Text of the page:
Discussion in 'FAQs' started by kkj7, Apr 23, 2002.

  1. kkj7

    kkj7 New Member

    Where do you have your model railroad? outside? There are talk about steel tracks that are prone to rust. Rolling stock thats for sale can have some rust underneath. Engines I did buy had some rust (ok, very little) on the railings.
    My car rust, but it is standing outside whole year. :confused:
  2. Woodie

    Woodie Active Member


    I depends on what the track is made of. I run inside of course. (HO). Steel track will rust, just like any exposed steel.

    There are three types of track available. Steel, nickel/silver and brass.
    Steel is cheap and WILL rust if exposed to moisture. Nickel/Silver will not rust, however is more expensive, and not as higly conductive as steel (but the difference is minimal). Its the same sorta stuff as stainless steel (like the kitchen sink). Brass is the most expensive (cosiderably more), is a good conductor, and does not rust either. Rusting track is dependant on what the track is made out of.

    What type of train/track/guage ar you looking at, and are you looking to run it outside? What type of climate?
  3. kkj7

    kkj7 New Member

    You must be living in a very humid climate. I am living in Scandinavia and no bare metal, iron or whatever is rusting inside my house.
    The humidite must be the reason. Today it is 50% rel. humidity where I am.
  4. rockislandmike

    rockislandmike Active Member

    50% is somewhat low for a lot of areas in North America - I'm thinking of my visits to Toronto and the Houston area specifically (here in Edmonton it's usu. pretty dry). I am somewhat surprised by the rust.
  5. roryglasgow

    roryglasgow Active Member

    It's about 8:45 here in Huntsville, TX, and the humidity is 93%. Tha's pretty typical for a spring morning...and a summer morning. You really feel it in late-July and August when the temps are over 100F and the humidity is in the 90s. And when you're in Houston you have to factor in the "brown Jell-O air" from all the cars and refineries. :)

    Rust is not the only problem: there's mold and mildew. Yuck!

    (I live about 70 miles north of Houston. It's nice here, but Houston is down there...lurking about...stinking up the place!)

  6. Woodie

    Woodie Active Member


    Steel track will only rust if directly exposed to wet/water/moisture. As part of scenic work on your layout, you will put ballast down on the track. To do this, you need to wet it and use glue (water based). Doing this will cause steel track to rust, pretty well, overnight You can, of course, sand/grind the rust off the top of the tracks, but it will also get into turnouts, making them impossible to use because of the blocked conductivity. I do not know of anyone now, that uses steel track for electrically powered (via the rails) stock. What guage is the locos you have bought? :)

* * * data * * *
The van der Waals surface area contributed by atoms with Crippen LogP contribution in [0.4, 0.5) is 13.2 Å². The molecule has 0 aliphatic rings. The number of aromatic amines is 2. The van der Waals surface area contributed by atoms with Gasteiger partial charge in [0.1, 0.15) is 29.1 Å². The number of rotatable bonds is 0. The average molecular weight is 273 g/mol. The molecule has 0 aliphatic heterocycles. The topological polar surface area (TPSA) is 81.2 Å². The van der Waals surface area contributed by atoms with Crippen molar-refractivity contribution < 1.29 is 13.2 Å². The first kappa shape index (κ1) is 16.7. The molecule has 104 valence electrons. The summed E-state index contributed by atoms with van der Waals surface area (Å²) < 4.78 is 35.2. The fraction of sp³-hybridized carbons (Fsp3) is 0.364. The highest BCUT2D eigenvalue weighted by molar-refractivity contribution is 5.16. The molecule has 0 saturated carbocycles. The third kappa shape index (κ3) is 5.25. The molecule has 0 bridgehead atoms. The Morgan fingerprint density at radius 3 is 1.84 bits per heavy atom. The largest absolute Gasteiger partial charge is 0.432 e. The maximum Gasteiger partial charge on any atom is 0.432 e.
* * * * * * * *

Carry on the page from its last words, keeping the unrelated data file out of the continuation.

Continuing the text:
7. kkj7

    kkj7 New Member

    Considering how it looks in reality, the tracks schould be rusty. Exept on the top (wheel contact area) :)
  8. IMRL393

    IMRL393 Member

    "Nickel Silver" is an alloy of copper, zinc and nickel. It will "rust", that is, oxidize, but is much more resistant to oxidation than iron or steel. The oxidation products are not "rust" colored here, as no iron is present, but do form slowly and will degrade your track conductivity. Hence the need for "Bright Boys" and the discussion of various cleaners and protecting agents (See the Atlas Forum for an in-depth discussion of this topic!).

    "Stainless steel" is an alloy of iron and carbon (steel), with sufficient chromium in the mix to help inhibit oxidation.

    While the effect is simular, they are not the same substances.

    Brass (an alloy of copper and zinc) will oxidize (tarnish) also.
    Most of what I've heard about brass track on other forums is not repeatable on a civilized forum like the Gauge!

    Moisture and/or acidity speed up the oxidation process, as has been pointed out, so a dehumidifier in your train room is a good idea unless you are lucky enough to have low humidity year round.

    If you are outside - good luck!
    And look out for acid rain - especially you Eastern Canadians and NE US folk!

    - George

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